Child Custody Lawyer in Melbourne
If you have separated and have children, living arrangements for the children need to be decided. Under the Family Law Act, parents are responsible for the care and welfare of their children until they reach 18 years of age. Our Child Custody Lawyers can help you reach an agreement about parenting matters and child custody arrangements.
Where a matter is not before the Court, it is the responsibility of the parents to ensure that the children have a meaningful relationship with both parents, and is protected from harm or abuse.
This means that a parent needs to be facilitative and supportive of the children spending time with the other parent. It means that neither parent may, for example, say bad things about the other parent to, or in the presence of, the children and must allow the other parent to have contact with the children.
In Australia, the Family law Act requires the best interest of the child to be considered, which encompasses several key considerations. It is important that children have a meaningful relationship with each parent, and they are protected from harm. The Family Law Act also presumes that each parent has ‘equal shared parental responsibility’. ‘Parental responsibility’ is all about the legal duty, power, responsibility, and authority a parent has in relation to a child. A person with parental responsibility for a child is responsible for all matters relating to, for example, the care, welfare, and development of a child, such as the child’s schooling, cultural upbringing, health, name, and living arrangements.
This responsibility does not change because the relationship between the children’s parents breaks down.
Understand “What the Child’s Best Interest Means in Court“.
Parenting and Child Custody Arrangements
A parenting plan is a non-binding agreement between parties which sets out the agreed parenting arrangements for the children. A parenting plan is an inexpensive alternative which allows the parties greater flexibility in preparation and control of the arrangements. However, it is important to be aware a parenting plan is not binding. If one party does not comply with the agreement there is no mechanism of enforcement.
If you and your partner cannot reach an agreement about children’s matters, or if there are urgent issues that need to be addressed, Family Court proceedings may be necessary. We can represent you in court and guide you through what can otherwise be a confusing process. With our experience and expertise, you can be sure that your case will be presented to the court in a way that achieves your desired outcome for your children.
Parenting Order (Consent Order)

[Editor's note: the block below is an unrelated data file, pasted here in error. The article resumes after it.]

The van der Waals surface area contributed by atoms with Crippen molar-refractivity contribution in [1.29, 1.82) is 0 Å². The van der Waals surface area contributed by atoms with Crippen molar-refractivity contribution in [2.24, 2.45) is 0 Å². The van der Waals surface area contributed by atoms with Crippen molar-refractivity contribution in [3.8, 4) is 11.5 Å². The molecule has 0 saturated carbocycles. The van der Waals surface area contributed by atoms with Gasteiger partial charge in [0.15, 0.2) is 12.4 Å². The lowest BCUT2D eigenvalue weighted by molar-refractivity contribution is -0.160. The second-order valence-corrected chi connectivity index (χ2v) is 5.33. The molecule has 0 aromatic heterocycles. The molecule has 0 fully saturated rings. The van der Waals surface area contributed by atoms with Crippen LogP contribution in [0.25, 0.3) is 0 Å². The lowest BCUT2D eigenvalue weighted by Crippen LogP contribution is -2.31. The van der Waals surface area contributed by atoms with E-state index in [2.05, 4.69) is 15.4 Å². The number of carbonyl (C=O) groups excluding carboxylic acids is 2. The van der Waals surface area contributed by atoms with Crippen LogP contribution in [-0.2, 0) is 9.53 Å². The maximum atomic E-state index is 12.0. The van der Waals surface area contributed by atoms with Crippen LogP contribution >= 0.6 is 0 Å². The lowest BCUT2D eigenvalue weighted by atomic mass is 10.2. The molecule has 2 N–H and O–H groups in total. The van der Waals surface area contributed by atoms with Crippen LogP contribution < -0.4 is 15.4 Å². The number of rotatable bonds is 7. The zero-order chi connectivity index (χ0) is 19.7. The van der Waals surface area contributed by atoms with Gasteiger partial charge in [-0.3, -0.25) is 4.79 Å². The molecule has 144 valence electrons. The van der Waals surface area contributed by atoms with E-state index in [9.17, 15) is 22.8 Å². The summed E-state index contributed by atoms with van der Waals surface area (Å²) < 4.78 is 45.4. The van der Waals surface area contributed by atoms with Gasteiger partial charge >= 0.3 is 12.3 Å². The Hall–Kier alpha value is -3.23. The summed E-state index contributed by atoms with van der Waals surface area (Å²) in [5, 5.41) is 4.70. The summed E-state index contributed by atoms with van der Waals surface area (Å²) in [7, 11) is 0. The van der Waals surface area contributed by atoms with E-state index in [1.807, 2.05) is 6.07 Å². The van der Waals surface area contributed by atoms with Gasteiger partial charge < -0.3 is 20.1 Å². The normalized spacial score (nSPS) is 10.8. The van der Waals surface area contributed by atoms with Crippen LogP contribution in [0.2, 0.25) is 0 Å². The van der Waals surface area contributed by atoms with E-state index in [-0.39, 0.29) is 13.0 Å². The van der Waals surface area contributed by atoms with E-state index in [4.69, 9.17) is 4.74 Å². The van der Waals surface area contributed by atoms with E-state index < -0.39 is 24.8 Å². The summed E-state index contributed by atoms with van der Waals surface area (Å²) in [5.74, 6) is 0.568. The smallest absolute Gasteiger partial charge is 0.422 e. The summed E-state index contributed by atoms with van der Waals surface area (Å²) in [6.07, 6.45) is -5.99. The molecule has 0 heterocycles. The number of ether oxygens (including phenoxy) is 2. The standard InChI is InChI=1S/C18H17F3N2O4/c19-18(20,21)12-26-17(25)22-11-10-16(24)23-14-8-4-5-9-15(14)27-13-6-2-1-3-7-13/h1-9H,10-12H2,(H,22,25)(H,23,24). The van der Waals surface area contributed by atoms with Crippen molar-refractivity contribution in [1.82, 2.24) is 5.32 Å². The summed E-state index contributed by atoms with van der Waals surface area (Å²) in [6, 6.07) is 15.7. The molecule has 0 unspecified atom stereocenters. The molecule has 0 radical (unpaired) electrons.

If the parties agree on the parenting arrangements of the children, a parenting order may be made. This involves an application to the court for consent orders which sets out the parenting arrangements including who the child will live with, the time they spend with each parent or relative, communication between the parent and the children and any other aspect of care and welfare for the child.
The benefit of a parenting order is that it is binding. The order is granted and endorsed by the court. If one party does not follow the order, an application can be brought to the court for contravention.
You must try to resolve the matter
Parties to a parenting dispute are required to attend compulsory mediation with a family dispute resolution practitioner to attempt to resolve the dispute before making application to the Court. A certificate known as a “section 60I Certificate” will be issued after the family dispute resolution process is undertaken, which a party can then use in support of their application to the Court. There are exceptions to this rule, such as urgency.
The Court Process
If you are unable to settle or matter, then you may be forced to seek the assistance of the Federal Circuit and Family Court of Australia (FCFCOA) to resolve your matter.
Your case in will be commenced once all attempts to resolve your case by negotiation have failed.
A case in the Federal Circuit Court and Family Court of Australia starts by filing the following documents:
- An Initiating Application. This sets out the orders you want the court to make and has some brief details about you.
- An affidavit. This is the evidence you will rely on to have the court make the orders you want
- A Genuine Steps Certificate, confirming the applicant’s compliance with the pre-action procedures;
- A 60I certificate from a Family Dispute Resolution Practitioner, unless a party submits that an exemption applies, in which case an affidavit or an Affidavit – Non-Filing of Family Dispute Resolution Certificate setting out the factual basis of the exception claimed under;
- A Notice of Child Abuse, Family Violence or Risk;
- A Parenting Questionnaire;
- An Undertaking as to Disclosure;
- A copy of any family violence order affecting the child or a member of the child’s family; and;
- If the application seeks interlocutory orders, an affidavit stating the facts relied on in support of the interlocutory orders sought.
Once your matter is in court, there are a number of things which will be considered such as the best interests of the child.